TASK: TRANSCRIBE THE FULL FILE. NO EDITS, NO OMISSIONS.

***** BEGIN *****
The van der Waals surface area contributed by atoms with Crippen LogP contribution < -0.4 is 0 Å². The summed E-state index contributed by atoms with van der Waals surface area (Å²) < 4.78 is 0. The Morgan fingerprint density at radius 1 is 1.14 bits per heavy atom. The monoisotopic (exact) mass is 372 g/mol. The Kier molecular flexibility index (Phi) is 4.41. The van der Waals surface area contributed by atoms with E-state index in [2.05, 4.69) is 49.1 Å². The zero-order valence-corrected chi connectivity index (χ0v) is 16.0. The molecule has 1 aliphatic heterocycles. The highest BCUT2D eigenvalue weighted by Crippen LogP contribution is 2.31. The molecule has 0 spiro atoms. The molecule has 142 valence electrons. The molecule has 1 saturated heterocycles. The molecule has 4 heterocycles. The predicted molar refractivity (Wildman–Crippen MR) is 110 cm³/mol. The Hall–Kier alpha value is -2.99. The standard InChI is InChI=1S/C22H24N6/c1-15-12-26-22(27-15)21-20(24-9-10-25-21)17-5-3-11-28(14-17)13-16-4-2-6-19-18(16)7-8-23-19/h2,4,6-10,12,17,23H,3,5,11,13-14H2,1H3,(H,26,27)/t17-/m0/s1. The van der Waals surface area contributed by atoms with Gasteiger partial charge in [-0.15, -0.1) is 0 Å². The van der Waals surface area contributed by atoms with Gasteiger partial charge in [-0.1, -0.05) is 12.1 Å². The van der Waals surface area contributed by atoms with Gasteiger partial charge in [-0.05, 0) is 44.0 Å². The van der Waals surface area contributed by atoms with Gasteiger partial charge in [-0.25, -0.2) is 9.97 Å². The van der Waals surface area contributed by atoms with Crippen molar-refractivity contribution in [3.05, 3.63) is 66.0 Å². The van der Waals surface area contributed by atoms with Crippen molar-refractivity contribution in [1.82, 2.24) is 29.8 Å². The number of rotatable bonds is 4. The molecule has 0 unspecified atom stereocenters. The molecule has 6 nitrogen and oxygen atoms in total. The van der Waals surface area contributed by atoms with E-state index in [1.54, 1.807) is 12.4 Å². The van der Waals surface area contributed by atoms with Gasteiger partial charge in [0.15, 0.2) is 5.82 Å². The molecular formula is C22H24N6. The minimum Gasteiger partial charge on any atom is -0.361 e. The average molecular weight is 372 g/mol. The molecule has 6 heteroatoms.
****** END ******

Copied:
The van der Waals surface area contributed by atoms with Crippen LogP contribution < -0.4 is 0 Å². The summed E-state index contributed by atoms with van der Waals surface area (Å²) < 4.78 is 0. The Morgan fingerprint density at radius 1 is 1.14 bits per heavy atom. The monoisotopic (exact) mass is 372 g/mol. The Kier molecular flexibility index (Phi) is 4.41. The van der Waals surface area contributed by atoms with E-state index in [2.05, 4.69) is 49.1 Å². The zero-order valence-corrected chi connectivity index (χ0v) is 16.0. The molecule has 1 aliphatic heterocycles. The highest BCUT2D eigenvalue weighted by Crippen LogP contribution is 2.31. The molecule has 0 spiro atoms. The molecule has 142 valence electrons. The molecule has 1 saturated heterocycles. The molecule has 4 heterocycles. The predicted molar refractivity (Wildman–Crippen MR) is 110 cm³/mol. The Hall–Kier alpha value is -2.99. The standard InChI is InChI=1S/C22H24N6/c1-15-12-26-22(27-15)21-20(24-9-10-25-21)17-5-3-11-28(14-17)13-16-4-2-6-19-18(16)7-8-23-19/h2,4,6-10,12,17,23H,3,5,11,13-14H2,1H3,(H,26,27)/t17-/m0/s1. The van der Waals surface area contributed by atoms with Gasteiger partial charge in [-0.15, -0.1) is 0 Å². The van der Waals surface area contributed by atoms with Gasteiger partial charge in [-0.1, -0.05) is 12.1 Å². The van der Waals surface area contributed by atoms with Gasteiger partial charge in [-0.05, 0) is 44.0 Å². The van der Waals surface area contributed by atoms with Gasteiger partial charge in [-0.25, -0.2) is 9.97 Å². The van der Waals surface area contributed by atoms with Crippen molar-refractivity contribution in [3.05, 3.63) is 66.0 Å². The van der Waals surface area contributed by atoms with Crippen molar-refractivity contribution in [1.82, 2.24) is 29.8 Å². The number of rotatable bonds is 4. The molecule has 0 unspecified atom stereocenters. The molecule has 6 nitrogen and oxygen atoms in total. The van der Waals surface area contributed by atoms with E-state index in [1.54, 1.807) is 12.4 Å². The van der Waals surface area contributed by atoms with Gasteiger partial charge in [0.15, 0.2) is 5.82 Å². The molecular formula is C22H24N6. The minimum Gasteiger partial charge on any atom is -0.361 e. The average molecular weight is 372 g/mol. The molecule has 6 heteroatoms.